Enough to make a thinking man not think).

And once I escaped that grotto of the past
I expected at least a puny revelation or two,
Enlightenment, a pipe dream as usual.
But what do I behold before mine eyes
(I like "mine" eyes, don't you?)
Other than that tattered coat upon a stick,
Enough to scare the bejesus out crows,
Not to mention everyone who ever lived—
And the dead too if they had glowing eyes.

I lowered myself (almost said "mine" self)
Upon a filthy brick and watched a chaos
Of gnats dart in circles under the sun—
Oh, how I laughed and laughed and laughed
Until my reservoir ran dry—alone, undone,
I blinked them eyes and ages and eons spun
In frenzied loops like the prodigious gnats.

And, lo, who should arrive on this lonely dune
With a bulging sack of jellies and macaroons
but Dolly from The Pastry Shack towering
above Monkey Hill, the apex of all the trash
of civilization and time, a culmination of sorts.
And thus I misunderstood wisdom at last,
Tasted it, wolfed it down with the sweetest tarts.



Could be your atoms and mine
Might commingle again once we disperse
In diaspora but I would not put money on it.
Atoms are not alive; they require a brain
To construe their varied swirls and leaps and entrechats.
I know mystics tell us that everything is conscious,
Even lowly pebbles and sticks, even bricks,
(and I agree) but it's all a matter of degree.
What must a nail think beyond the strike
Of a hammer driving it into a chunk of wood
And how steadfastly it binds?  Whereas Einstein
Imagined riding on a palomino-like beam of light.
Does the moth imagine its rebirth in a star?
Degree and gradation, we the unblessed who
Speculate upon our return as feasible
Even as the empire burns, reducing us to ash.
Imagine, the phoenix rising from such powder.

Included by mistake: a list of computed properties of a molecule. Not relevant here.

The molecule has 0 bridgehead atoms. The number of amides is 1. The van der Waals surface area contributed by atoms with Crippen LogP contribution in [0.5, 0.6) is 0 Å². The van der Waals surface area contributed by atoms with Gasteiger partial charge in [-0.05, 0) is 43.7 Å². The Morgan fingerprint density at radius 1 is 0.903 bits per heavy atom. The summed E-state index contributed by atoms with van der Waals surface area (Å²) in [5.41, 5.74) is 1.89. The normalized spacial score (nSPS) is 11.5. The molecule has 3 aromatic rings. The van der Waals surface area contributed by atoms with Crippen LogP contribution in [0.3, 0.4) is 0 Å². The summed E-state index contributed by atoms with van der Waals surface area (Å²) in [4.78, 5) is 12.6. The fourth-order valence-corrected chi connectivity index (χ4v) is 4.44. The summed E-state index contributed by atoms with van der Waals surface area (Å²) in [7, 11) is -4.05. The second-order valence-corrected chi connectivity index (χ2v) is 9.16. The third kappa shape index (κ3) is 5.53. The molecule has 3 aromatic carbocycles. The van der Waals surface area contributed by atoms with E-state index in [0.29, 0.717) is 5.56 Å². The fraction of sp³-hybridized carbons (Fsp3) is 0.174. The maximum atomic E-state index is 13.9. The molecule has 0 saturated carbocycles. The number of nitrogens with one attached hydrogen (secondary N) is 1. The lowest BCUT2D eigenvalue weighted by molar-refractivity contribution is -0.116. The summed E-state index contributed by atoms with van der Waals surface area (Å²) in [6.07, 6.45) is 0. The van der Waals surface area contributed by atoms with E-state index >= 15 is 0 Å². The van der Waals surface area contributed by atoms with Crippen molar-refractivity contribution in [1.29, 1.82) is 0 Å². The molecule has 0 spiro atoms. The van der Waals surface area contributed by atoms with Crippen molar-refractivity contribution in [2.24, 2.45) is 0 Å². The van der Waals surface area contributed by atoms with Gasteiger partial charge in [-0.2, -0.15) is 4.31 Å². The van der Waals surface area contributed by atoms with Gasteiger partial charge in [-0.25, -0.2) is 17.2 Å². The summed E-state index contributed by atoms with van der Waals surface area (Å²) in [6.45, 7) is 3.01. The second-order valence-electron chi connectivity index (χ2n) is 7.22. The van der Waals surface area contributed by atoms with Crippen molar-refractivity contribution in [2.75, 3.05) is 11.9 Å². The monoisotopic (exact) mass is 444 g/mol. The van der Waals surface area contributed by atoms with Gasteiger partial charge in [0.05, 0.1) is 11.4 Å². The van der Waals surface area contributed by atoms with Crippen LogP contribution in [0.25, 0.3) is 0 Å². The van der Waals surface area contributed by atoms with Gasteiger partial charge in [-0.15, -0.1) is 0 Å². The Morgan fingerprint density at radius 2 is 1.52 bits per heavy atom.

Us, transfigured, ready to give it another go!
The grave's a fine and private place, Andrew said,
Presuming what lies within stays dead—
If only to coax his mistress into bed.
But we, my dear, have grander hopes and dreams:
We're coming back to stich time back at its seams! 


Louis Gallo is Professor of English at Radford University, Radford, Va., 24142

Two full volumes of Louis Gallo's poetry, Crash and Clearing the Attic, will be published by Adelaide in the near future.  A third, Archaeology, will be published by Kelsay Books.  His work has appeared or will shortly appear in Wide Awake in the Pelican State (LSU anthology), Southern Literary Review, Fiction Fix, Glimmer Train, Hollins Critic, Rattle, Southern Quarterly, Litro, New Orleans Review, Xavier Review, Glass: A Journal of Poetry, Missouri Review, Mississippi Review, Texas Review, Baltimore Review, Pennsylvania Literary Journal, The Ledge, storySouth,  Houston Literary Review, Tampa Review, Raving Dove, The Journal (Ohio), Greensboro Review, and many others.  Chapbooks include The Truth Change, The Abomination of Fascination, Status Updates and The Ten Most Important Questions. He is the founding editor of the now defunct journals, The Barataria Review and Books:  A New Orleans Review.  His work has been nominated for the Pushcart Prize several times.